Ex-Fed Prosecutor: 'Unhinged' Flynn Judge Invites 'Anti-Trump Group Therapy Sesson'


Call it Trump Derangement Syndrome – the Judicial Edition.

The decision Tuesday by D.C. Circuit Judge Emmet Sullivan to delay a final decision in the case of President Donald Trump’s former national security advisor is just the latest twist in a case in a three-year-old case that should never have been brought in the first place, former prosecutor Andrew McCarthy said Wednesday.

And it was a decision by a judge who’s been “unhinged” on the case from the get-go.

On Tuesday, Sullivan announced he would accept friend-of-the-court briefs, legally known as amicus briefs, before rendering a decision on the Justice Department motion.

The announcement disgusted conservatives who have long seen Flynn as a casualty of the war against the Trump administration that started even before Trump took the oath of office.

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In an “America’s Newsroom” interview with Fox News’ Ed Henry, McCarthy summed up Tuesday’s surprise announcement about the case against retired Gen. Michael Flynn in scornful terms.

“What happened here, Ed, is there is a bunch of lawyers … who call themselves the Watergate prosecutors, and they figured if the Rolling Stones still go on tour, why shouldn’t they get the band back together?

Do you think this judge's decision was politically motivated?

“And they’ve been doing that since Trump came to office, trying to get him impeached.

“And they thought it’d be a great idea to file an amicus brief to rant against Trump and against Flynn in connection with this case, even though it’s a criminal case where you typically don’t entertain amicus briefs because it’s the state or the government against the individual and the issues are very straightforward.

“Judge Sullivan, who has been so unhinged on this case that he originally characterized it as a ‘treason’ case, decided this was just a peachy idea so now he’s inviting basically an anti-Trump group therapy session. All the lawyers out there who want to file amicus briefs are invited to do that.”

Check out the interview here:
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Even casual observers of the Flynn case know that it has been anything but straightforward, from the time Trump opponents claimed the career Army officer as their first scalp in the #Resistance war with Flynn’s resignation in February 2017.

Flynn pleaded guilty that same year to a single count of lying to the FBI during an ambush interview at the White House in the first days of the Trump administration. But after a series of sentencing delays, he eventually withdrew the plea in January when his new attorney, Sidney Powell, started taking the government’s case apart, both in the courtroom and in the court of public opinion.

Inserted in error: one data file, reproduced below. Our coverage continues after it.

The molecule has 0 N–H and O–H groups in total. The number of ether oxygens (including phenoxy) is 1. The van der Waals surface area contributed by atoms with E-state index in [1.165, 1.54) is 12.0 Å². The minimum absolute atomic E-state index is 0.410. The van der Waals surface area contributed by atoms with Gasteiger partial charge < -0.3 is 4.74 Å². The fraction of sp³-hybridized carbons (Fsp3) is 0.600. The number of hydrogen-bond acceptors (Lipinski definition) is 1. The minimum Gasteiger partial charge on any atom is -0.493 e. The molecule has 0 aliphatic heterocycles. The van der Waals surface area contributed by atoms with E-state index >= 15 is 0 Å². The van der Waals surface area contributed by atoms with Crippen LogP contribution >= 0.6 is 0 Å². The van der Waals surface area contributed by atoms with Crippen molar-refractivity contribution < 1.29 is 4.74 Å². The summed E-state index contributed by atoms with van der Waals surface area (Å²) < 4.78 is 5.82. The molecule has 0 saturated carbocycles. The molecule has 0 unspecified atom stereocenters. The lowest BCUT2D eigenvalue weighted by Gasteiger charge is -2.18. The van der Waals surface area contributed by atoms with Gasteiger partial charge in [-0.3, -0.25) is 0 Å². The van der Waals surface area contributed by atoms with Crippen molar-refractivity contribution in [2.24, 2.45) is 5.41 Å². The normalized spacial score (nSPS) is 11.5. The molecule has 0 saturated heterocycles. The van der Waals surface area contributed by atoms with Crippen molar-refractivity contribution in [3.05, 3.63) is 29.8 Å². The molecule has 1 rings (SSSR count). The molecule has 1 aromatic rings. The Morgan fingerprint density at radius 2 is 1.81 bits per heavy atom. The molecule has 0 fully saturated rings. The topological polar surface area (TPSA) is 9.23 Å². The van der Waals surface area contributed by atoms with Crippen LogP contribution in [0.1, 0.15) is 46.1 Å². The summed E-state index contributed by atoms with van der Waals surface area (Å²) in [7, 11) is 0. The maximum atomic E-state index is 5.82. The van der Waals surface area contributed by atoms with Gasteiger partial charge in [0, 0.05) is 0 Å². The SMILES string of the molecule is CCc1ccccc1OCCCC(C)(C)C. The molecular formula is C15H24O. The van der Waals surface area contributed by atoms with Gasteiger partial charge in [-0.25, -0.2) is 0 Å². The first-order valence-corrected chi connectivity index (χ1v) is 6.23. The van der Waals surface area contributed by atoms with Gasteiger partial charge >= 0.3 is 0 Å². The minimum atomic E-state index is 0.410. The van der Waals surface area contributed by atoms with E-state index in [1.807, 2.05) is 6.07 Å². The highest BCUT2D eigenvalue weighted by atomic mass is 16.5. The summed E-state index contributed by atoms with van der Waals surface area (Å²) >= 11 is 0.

Last week, the Justice Department under Attorney General William Barr announced it was moving to dismiss the charge against Flynn, effectively ending the injustice once and for all.

And then Sullivan issued his call for amicus briefs, even though he had previously — and in no uncertain terms — ruled against accepting such briefs in the Flynn case.

As Powell noted in her filing opposing Sullivan’s decision, the judge had rejected friend-of-the-court briefs 24 times, writing on one of the rejections on Dec. 20, 2017:

“The Federal Rules of Criminal Procedure do not provide for intervention by third parties in criminal cases. The Court recognizes that the movant sincerely believes that he has information to share that bears on this case, and that, understandably, he wishes to be heard. Options exist for a private citizen to express his views about matters  of public interest, but the Court’s docket is not an available option.”

In Judge Sullivan’s courtroom, that was then, apparently. And this is now.

Conservatives who have been watching the case were not happy.

For all the anger Sullivan has sparked, McCarthy appeared calm about the future prospects of the case.

Besides being a conservative commentator and author, he knows the justice system firsthand as a veteran prosecutor who, at the age of 36, successfully handled the government’s case against the terrorists behind the 1993 World Trade Center bombing. (The New York Times applauded him for that back in 1995; it would be interesting to see how the Gray Lady would feel about it now.)

He doesn’t see Sullivan’s current delay affecting the ultimate outcome, though in a column published on National Review on Wednesday, he made his disgust with Sullivan’s “travesty” of a decision clear.

“It will make no difference in the end, but it will just drag the process out,” he told Henry.

Trump Derangement Syndrome has been doing a lot of that the past three years as Democrats and their media allies have thrown up one roadblock, one ambush, one sneak attack after another at the president who, before the coronavirus crisis hit, had rejuvenated the American economy and world standing to levels Democrats couldn’t dream of.

It’s what makes Trump’s re-election in November so vital – a chance to finish what has been started, and put Trump Derangement Syndrome in its place.

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Joe has spent more than 30 years as a reporter, copy editor and metro desk editor in newsrooms in Pennsylvania, West Virginia and Florida. He's been with Liftable Media since 2015.
Joe has spent more than 30 years as a reporter, copy editor and metro editor in newsrooms in Pennsylvania, West Virginia and Florida. He's been with Liftable Media since 2015. Largely a product of Catholic schools, who discovered Ayn Rand in college, Joe is a lifelong newspaperman who learned enough about the trade to be skeptical of every word ever written. He was also lucky enough to have a job that didn't need a printing press to do it.